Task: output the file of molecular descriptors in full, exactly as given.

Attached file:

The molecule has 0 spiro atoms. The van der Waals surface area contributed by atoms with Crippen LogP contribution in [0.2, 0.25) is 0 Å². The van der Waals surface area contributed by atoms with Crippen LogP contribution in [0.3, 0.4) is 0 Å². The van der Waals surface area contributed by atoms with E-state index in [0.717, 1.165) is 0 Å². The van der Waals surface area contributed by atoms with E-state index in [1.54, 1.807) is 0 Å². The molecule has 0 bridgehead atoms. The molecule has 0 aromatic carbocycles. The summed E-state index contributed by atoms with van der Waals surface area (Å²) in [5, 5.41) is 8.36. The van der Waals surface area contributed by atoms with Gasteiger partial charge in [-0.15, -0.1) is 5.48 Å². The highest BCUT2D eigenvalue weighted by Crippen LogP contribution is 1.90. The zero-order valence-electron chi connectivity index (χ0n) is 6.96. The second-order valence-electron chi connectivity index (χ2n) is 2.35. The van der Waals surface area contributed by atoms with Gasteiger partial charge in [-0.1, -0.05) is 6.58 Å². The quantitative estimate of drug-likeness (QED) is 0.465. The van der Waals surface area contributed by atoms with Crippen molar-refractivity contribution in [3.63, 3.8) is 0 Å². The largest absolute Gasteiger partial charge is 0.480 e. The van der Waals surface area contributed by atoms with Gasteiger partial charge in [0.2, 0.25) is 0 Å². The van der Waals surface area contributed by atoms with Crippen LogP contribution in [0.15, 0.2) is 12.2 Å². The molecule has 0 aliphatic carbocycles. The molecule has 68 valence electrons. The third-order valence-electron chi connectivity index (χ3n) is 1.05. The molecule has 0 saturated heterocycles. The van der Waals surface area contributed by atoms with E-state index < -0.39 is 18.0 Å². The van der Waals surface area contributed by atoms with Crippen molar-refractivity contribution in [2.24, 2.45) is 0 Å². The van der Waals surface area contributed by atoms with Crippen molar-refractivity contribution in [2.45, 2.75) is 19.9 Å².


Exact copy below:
The molecule has 0 spiro atoms. The van der Waals surface area contributed by atoms with Crippen LogP contribution in [0.2, 0.25) is 0 Å². The van der Waals surface area contributed by atoms with Crippen LogP contribution in [0.3, 0.4) is 0 Å². The van der Waals surface area contributed by atoms with E-state index in [0.717, 1.165) is 0 Å². The van der Waals surface area contributed by atoms with E-state index in [1.54, 1.807) is 0 Å². The molecule has 0 bridgehead atoms. The molecule has 0 aromatic carbocycles. The summed E-state index contributed by atoms with van der Waals surface area (Å²) in [5, 5.41) is 8.36. The van der Waals surface area contributed by atoms with Gasteiger partial charge in [-0.15, -0.1) is 5.48 Å². The highest BCUT2D eigenvalue weighted by Crippen LogP contribution is 1.90. The zero-order valence-electron chi connectivity index (χ0n) is 6.96. The second-order valence-electron chi connectivity index (χ2n) is 2.35. The van der Waals surface area contributed by atoms with Gasteiger partial charge in [-0.1, -0.05) is 6.58 Å². The quantitative estimate of drug-likeness (QED) is 0.465. The van der Waals surface area contributed by atoms with Crippen molar-refractivity contribution in [3.63, 3.8) is 0 Å². The largest absolute Gasteiger partial charge is 0.480 e. The van der Waals surface area contributed by atoms with Gasteiger partial charge in [0.2, 0.25) is 0 Å². The van der Waals surface area contributed by atoms with Crippen LogP contribution in [0.15, 0.2) is 12.2 Å². The molecule has 0 aliphatic carbocycles. The molecule has 68 valence electrons. The third-order valence-electron chi connectivity index (χ3n) is 1.05. The molecule has 0 saturated heterocycles. The van der Waals surface area contributed by atoms with E-state index < -0.39 is 18.0 Å². The van der Waals surface area contributed by atoms with Crippen molar-refractivity contribution in [2.24, 2.45) is 0 Å². The van der Waals surface area contributed by atoms with Crippen molar-refractivity contribution in [2.45, 2.75) is 19.9 Å².